“Just think,” he said after a pause. “We could end this, you and I. Effectively dispel dark magic. Heal Europe.”

But despite Grindelwald’s grandiose statements, Portia found it in herself to be more realistic. “I can only fight the battles,” she said. “Leave the healing to the politicians.”

For a moment, she thought he looked disappointed.

“You are very shrewd,” he replied, shifting his feet ever so slightly on the marble floor, “and I assume merciless, as well?”

Portia felt her lips curl with laughter. If she were not such a consummate warrior, she would be insulted. “I have blood on my hands, if that’s what you mean,” she said, raising her clean palms for him to inspect. “You wouldn’t be able to tell from my appearance, but I am rather effective at killing people.”

“Your first?”

“When I was seventeen. Diagon Alley. Blew a detachment of dark wizards to bits. They deserved it, though. Tried to attack civilians.”

“Hmm.” Grindelwald’s square nose twitched. “Civilians. But there is nothing of the civilian in you, no.”

“Merlin, I should hope not.” Portia offered him a placid smile. This she could handle, this soldier’s talk, elegant in its sparseness, straightforward, cut clear and hard like a diamond.

Her counterpart seemed to examine her then, his eyes unreadable. Portia stared back at him, studying the lines on his brow, the slightly yellow discoloration just below his eyes. He wasn’t sleeping well, was staying awake through the night…why?

But before she could consider the matter fully, Grindelwald leaned forward across his desk, his features tightening with some hidden excitement, some private, perfect happiness.

“We are not things for humanity,” he said.

Portia was about to respond when the music sounded. It was the faint tinkling of a piano, fluid and graceful, all legato. Twisting around in her chair, she looked towards the door.

“What’s that?”

When she glanced back at Grindelwald, she found him on his feet. “Liszt’s Hungarian Rhapsody. Do you like it? Forgive me, but I am partial to my native composers.”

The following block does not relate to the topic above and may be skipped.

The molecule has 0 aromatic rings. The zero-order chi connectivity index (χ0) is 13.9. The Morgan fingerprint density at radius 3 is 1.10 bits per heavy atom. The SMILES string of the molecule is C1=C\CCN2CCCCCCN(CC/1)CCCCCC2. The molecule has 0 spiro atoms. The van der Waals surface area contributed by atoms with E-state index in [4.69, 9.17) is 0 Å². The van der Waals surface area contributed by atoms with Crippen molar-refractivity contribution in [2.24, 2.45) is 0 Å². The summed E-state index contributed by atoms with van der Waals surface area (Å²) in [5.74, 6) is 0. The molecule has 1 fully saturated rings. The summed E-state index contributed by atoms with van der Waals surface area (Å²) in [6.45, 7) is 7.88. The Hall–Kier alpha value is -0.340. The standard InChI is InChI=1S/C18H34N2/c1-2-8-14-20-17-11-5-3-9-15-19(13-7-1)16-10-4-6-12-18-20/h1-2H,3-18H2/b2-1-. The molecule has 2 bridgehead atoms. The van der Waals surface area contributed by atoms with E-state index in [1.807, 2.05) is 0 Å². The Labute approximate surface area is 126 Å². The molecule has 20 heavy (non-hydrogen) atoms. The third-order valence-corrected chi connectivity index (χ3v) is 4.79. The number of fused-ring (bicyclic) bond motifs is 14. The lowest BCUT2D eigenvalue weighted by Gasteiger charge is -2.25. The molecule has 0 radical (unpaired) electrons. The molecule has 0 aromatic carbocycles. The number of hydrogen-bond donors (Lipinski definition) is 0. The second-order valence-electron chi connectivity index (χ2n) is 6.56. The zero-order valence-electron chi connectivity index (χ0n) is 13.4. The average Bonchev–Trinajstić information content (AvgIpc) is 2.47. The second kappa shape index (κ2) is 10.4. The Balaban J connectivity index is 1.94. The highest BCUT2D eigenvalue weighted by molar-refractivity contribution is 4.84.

A sinking sort of feeling took hold of Portia as she listened to the music, its chaotic highs and lows, its frantic pacing that required the skill of a virtuoso. “I did not expect entertainment,” she said plainly.

“Of course you didn’t.” Grindelwald was by the door now, his robes trailing behind him. “Perhaps I did not mention my specific reason to inviting you to Capri? Forgive me! You must think that I’m senile.” And with a satisfied grunt, he threw open the great double doors and revealed an immense crowd of people gathered in the atrium below. There was music. There was laughter. And the house elves were carrying bundles of exotic incense through the halls.

“Merlin,” Portia said, jumping to her feet. The air of vulnerability had fallen upon her, settled about her shoulders like an unwanted shroud. She was thrown off balance. Disturbed and disrupted. “I didn’t even--”

“Hear anything?” Grindelwald asked. He was clearly pleased with him. “Again, I beg for your forgiveness, but I thought we deserved a little privacy.”

Portia stared at the throng of people just outside the door, her brow creased. All in all, it seemed like an rather obvious case of the effective use of the Muffliato Charm.

Grindelwald had tricked her.

“You thought we were alone?” he said, as if intent on rubbing in his minor victory.

“No,” she lied, her head spinning as the din from the music grew, the chatter, the noise, the chaos.

Portia could not help herself. She frowned.

A party. She hated parties.

And in so easy a fashion, Grindelwald gained the higher ground.

 





Author’s Note: This chapter has a little bit of history behind it. When I first wrote it, it was much, much longer. About 7,000 words, to be exact. However, when I was revising it, I realized that it was a bit too long to digest as a single chapter, and that there were way too many character intros. So, after some debate, I split the chapter in half and the second part will now be a separate chapter. If this installment seems incomplete, I do sincerely apologize.

As always, I’d like to thank everyone who has taken the time to read/review/favorite this story so far. I cannot possibly express how grateful I am for your support. The next chapter is currently being revised and should be posted soon. Until then, take care and be well!


*The chapter title comes from a quote by Gaius Julius Caesar. 

 *Quote taken from "Oedipus Rex" by Sophocles, second Ode, pg. 26, Bedford/St. Martin's (2003).